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Selected problems in physics with examples and exercises Politechnika Gdańska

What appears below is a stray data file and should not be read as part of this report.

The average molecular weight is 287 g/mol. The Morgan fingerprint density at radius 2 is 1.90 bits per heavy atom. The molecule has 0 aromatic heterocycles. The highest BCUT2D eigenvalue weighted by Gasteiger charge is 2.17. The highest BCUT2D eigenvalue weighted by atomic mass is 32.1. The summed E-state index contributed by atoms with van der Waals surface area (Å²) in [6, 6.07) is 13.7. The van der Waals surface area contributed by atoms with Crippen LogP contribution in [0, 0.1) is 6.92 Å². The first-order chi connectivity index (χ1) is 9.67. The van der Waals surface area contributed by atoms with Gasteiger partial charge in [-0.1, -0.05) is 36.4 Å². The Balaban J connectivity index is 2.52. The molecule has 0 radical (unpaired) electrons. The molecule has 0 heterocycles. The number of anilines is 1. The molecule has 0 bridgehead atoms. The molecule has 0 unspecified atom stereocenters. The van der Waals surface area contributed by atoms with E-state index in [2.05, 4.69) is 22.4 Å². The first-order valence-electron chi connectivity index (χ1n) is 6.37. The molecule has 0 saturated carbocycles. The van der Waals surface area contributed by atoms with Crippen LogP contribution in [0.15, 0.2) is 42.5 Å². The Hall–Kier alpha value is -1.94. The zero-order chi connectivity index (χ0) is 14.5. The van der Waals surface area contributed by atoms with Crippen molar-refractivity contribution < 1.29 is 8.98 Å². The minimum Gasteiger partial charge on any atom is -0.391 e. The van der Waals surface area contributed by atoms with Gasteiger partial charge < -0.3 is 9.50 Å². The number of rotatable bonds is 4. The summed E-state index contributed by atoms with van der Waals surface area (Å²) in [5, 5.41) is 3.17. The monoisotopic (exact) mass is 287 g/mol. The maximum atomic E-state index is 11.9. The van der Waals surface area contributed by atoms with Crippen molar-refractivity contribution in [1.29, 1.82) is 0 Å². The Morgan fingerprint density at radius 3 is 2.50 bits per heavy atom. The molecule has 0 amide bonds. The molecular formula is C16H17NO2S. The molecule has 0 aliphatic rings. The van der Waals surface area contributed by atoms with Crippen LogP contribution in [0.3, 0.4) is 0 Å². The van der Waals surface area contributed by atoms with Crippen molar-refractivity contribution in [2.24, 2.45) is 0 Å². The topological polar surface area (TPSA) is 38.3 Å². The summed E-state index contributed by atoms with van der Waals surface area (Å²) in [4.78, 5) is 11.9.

What is physics? The answer to this question has been changing, because physics also changes with time. But physics has always dealt with the basic rules governing the world: the macro-world as well as the world of atoms, electrons and nucleons. Physicists are concerned with various kinds of matter and radiation and their interactions. Their main purpose is to find, understand and use the basic laws that govern the natural world. The foundation of physics is experiment. Experimental observation of the phenomena of nature allows physicists to find the rules and principles that relate these phenomena. This leads to formulation of models and theories, which form our perceptions of the investigated phenomena. Any physical model or theory must always be confronted with experiment. Essential contradictions between a particular model or theory and experimental data are a signal that the model or theory should be corrected or replaced by a new one. This confrontation is a source of development of physics and its continuous approaching a truth of nature. Contemporary physics is a highly developed basic science with many fields, which are the foundation of all engineering and technology. Especially strong relations exist between physics and chemistry. Ever since chemistry ceased to be a purely phenomenological science, chemists not only employ certain laws of physics, but even include some complex and subtle physical phenomena and physics' arcane methods of measurement in their own research. This results in a gradual obliteration of the border line between some branches of chemistry and physics. Spis treści: 1. INTRODUCTION 1.1. The nature of physics 1.2. The language and units. of physics 1.3. How to study physics? Questions and problems 2. FUNDAMENTAL LAWS AND LAWS OF CONSERVATION IN PHYSICS 2.1. The meaning of fundamental laws 2.2. On the laws of conservation in physics 2.2.1. Newton's laws of motion 2.2.2. Conservation of momentum 2.2.3. Conservation of angular momentum 2.3. Work and energy 2.3.1. Definition of work in physics 2.3.2. Energy 2.3.3. The law of conservation of energy 2..3.3.1. Conservation of mechanical energy 126.96.36.199. Conservation of total energy Questions and problems 3. KINETIC THEORY AND LAWS OF THERMODYNAMICS 3.1. The microscopic interpretation of temperature 3.2. Measuring temperature 3.3. Internal energy and equipartition of energy 3.4. Laws of thermodynamics 3.4.1. The first law of thermodynamics 3.4.2. The second law of thermodynamics Questions and problems 4. ELECTROMAGNETIC INTERACTIONS 4.1. Static electric force 4.1.1. Electric charges 4.1.2. Quantization and conservation of charge 4.1.3. Electrical interaction between two charged particles - Coulomb's law 4.1.4. Electrical interactions in a system of several charges 4.2. Electric field 4.2.1. Graphic representation of electric fields 4.3. Gauss's law 4.3.1. Flux of electric field 4.3.2. Gauss's law 4.4. Electric potential and voltage 4.4.1. Electric potential energy 4.4.2. Electric potential 4.5. Capacitance and electric energy storage 4.5.1. Capacitors and capacitance 4.5.2. Energy storage 4.6. Electric current and magnetic force 4.6.1. Electric current 4.6.2. Ohm's law 4.6.3. Magnetic force and magnetic field 4.6.4. Magnetic field of linear current. Ampere's law 4.6.5. Gauss's law for magnetic field 4.7. Electromagnetic induction 4.7.1. Faraday's law of induction 4.7.2. Self-induced emf (? s) 4.8. Maxwell's equations Questions and problems 5. SELECTED PROBLEMS OF MODERN PHYSICS 5.1. The photoelectric effect 5.1.1. Photoelectrons 5.1.2. Fundamental features of the photoelectric effect 5.1.3. Einstein's theory of the photoelectric effect 5.2. Photons and electrons 5.2.1. X-ray photons 5.2.2. The Compton effect 5.3. The Bohr model of the atom of hydrogen 5.3. 1. Bohr's assumptions and postulates 5.3.2. Quantization of electron's total energy5.3.3. Electron jumps 5.3.4. Advantages and limitations of the Bohr model 5.4. Wave-particle duality 5.4.1. De Broglie's hypothesis 5.4.2. Experimental verification of de Broglie's hypothesis Questions and problems 6. NUCLEAR PHYSICS 6.1. Nuclear size and structure 6.1.1. Constituents of the nucleus 6.1.2. Nuclear size 6.1.3. Nuclear forces 6.2. Radioactivity 6.2.1. Kinetics of radioactive decay 6.2.2. Beta decay 6.2.3. Alpha decay 6.2.4. Gamma decay 6.3. Nuclear reactions 6.3.1. General remarks 6.3.2. The fission reaction 6.3.3. Nuclear fusion Questions and problems EXERCISES APPENDIX A. Mathematics A.1. Vector algebra A.2. Derivatives A.3. Integrals APPENDIX B. ENGLISH-POLISH PHYSICS DICTIONARY.
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